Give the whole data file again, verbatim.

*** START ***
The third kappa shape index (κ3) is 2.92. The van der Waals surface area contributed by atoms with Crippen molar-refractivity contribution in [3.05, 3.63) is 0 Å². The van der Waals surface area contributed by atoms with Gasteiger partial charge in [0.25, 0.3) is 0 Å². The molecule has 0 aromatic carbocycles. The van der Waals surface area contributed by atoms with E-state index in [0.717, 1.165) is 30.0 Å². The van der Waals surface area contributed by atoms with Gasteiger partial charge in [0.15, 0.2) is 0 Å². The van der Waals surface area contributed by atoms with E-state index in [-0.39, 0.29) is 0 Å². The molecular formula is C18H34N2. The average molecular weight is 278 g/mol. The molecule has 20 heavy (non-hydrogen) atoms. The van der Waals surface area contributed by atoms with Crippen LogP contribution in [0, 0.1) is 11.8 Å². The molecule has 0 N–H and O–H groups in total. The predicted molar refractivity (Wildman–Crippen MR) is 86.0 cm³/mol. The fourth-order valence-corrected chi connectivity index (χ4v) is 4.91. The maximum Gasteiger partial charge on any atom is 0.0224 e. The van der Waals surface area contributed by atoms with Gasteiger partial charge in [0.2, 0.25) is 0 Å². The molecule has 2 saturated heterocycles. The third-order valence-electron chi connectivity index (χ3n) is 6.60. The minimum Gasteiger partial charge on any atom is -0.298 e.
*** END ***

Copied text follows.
The third kappa shape index (κ3) is 2.92. The van der Waals surface area contributed by atoms with Crippen molar-refractivity contribution in [3.05, 3.63) is 0 Å². The van der Waals surface area contributed by atoms with Gasteiger partial charge in [0.25, 0.3) is 0 Å². The molecule has 0 aromatic carbocycles. The van der Waals surface area contributed by atoms with E-state index in [0.717, 1.165) is 30.0 Å². The van der Waals surface area contributed by atoms with Gasteiger partial charge in [0.15, 0.2) is 0 Å². The van der Waals surface area contributed by atoms with E-state index in [-0.39, 0.29) is 0 Å². The molecular formula is C18H34N2. The average molecular weight is 278 g/mol. The molecule has 20 heavy (non-hydrogen) atoms. The van der Waals surface area contributed by atoms with Crippen LogP contribution in [0, 0.1) is 11.8 Å². The molecule has 0 N–H and O–H groups in total. The predicted molar refractivity (Wildman–Crippen MR) is 86.0 cm³/mol. The fourth-order valence-corrected chi connectivity index (χ4v) is 4.91. The maximum Gasteiger partial charge on any atom is 0.0224 e. The van der Waals surface area contributed by atoms with Gasteiger partial charge in [0.2, 0.25) is 0 Å². The molecule has 2 saturated heterocycles. The third-order valence-electron chi connectivity index (χ3n) is 6.60. The minimum Gasteiger partial charge on any atom is -0.298 e.